Small molecule activators of sirtuins extend Saccharomyces cerevisiae lifespan

@article{Howitz2003SmallMA,
  title={Small molecule activators of sirtuins extend Saccharomyces cerevisiae lifespan},
  author={Konrad T. Howitz and Kevin J. Bitterman and Haim Y Cohen and Dudley Lamming and Siva Lavu and Jason G. Wood and Robert E. Zipkin and Phuong Chung and Anne Kisielewski and Li-li Zhang and Brandy Scherer and David A. Sinclair},
  journal={Nature},
  year={2003},
  volume={425},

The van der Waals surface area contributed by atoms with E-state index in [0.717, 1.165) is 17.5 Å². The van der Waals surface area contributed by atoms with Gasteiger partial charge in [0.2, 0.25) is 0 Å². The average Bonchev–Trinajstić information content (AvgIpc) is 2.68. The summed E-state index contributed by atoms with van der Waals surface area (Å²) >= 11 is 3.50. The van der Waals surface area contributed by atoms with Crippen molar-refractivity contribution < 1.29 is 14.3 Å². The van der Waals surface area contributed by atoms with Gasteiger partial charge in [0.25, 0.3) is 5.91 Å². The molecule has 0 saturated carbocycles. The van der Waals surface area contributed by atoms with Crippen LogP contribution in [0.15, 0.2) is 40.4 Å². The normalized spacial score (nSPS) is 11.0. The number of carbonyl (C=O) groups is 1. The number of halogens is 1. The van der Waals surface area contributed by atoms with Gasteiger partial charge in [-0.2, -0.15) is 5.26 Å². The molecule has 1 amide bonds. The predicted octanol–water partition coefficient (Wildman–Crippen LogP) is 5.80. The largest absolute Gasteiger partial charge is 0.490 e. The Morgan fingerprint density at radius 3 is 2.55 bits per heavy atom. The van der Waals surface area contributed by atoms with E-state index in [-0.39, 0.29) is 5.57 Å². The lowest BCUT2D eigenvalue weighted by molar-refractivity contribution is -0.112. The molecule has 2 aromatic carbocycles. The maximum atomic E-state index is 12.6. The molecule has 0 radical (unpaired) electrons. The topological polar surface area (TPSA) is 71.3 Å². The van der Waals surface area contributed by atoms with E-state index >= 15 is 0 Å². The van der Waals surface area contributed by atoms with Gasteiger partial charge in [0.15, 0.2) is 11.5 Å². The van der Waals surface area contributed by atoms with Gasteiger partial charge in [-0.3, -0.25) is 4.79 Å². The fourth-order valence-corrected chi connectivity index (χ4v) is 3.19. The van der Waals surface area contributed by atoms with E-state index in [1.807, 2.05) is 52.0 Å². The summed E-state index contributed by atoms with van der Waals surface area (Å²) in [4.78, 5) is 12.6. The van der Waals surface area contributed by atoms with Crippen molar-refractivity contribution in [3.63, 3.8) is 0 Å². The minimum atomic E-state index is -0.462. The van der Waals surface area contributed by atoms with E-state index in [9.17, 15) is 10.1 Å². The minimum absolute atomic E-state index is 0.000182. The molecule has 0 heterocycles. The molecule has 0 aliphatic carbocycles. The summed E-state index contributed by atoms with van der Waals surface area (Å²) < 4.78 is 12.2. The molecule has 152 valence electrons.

pages={191-196}
}
In diverse organisms, calorie restriction slows the pace of ageing and increases maximum lifespan. In the budding yeast Saccharomyces cerevisiae, calorie restriction extends lifespan by increasing the activity of Sir2 (ref. 1), a member of the conserved sirtuin family of NAD+-dependent protein deacetylases. Included in this family are SIR-2.1, a Caenorhabditis elegans enzyme that regulates lifespan, and SIRT1, a human deacetylase that promotes cell survival by negatively regulating the p53… 
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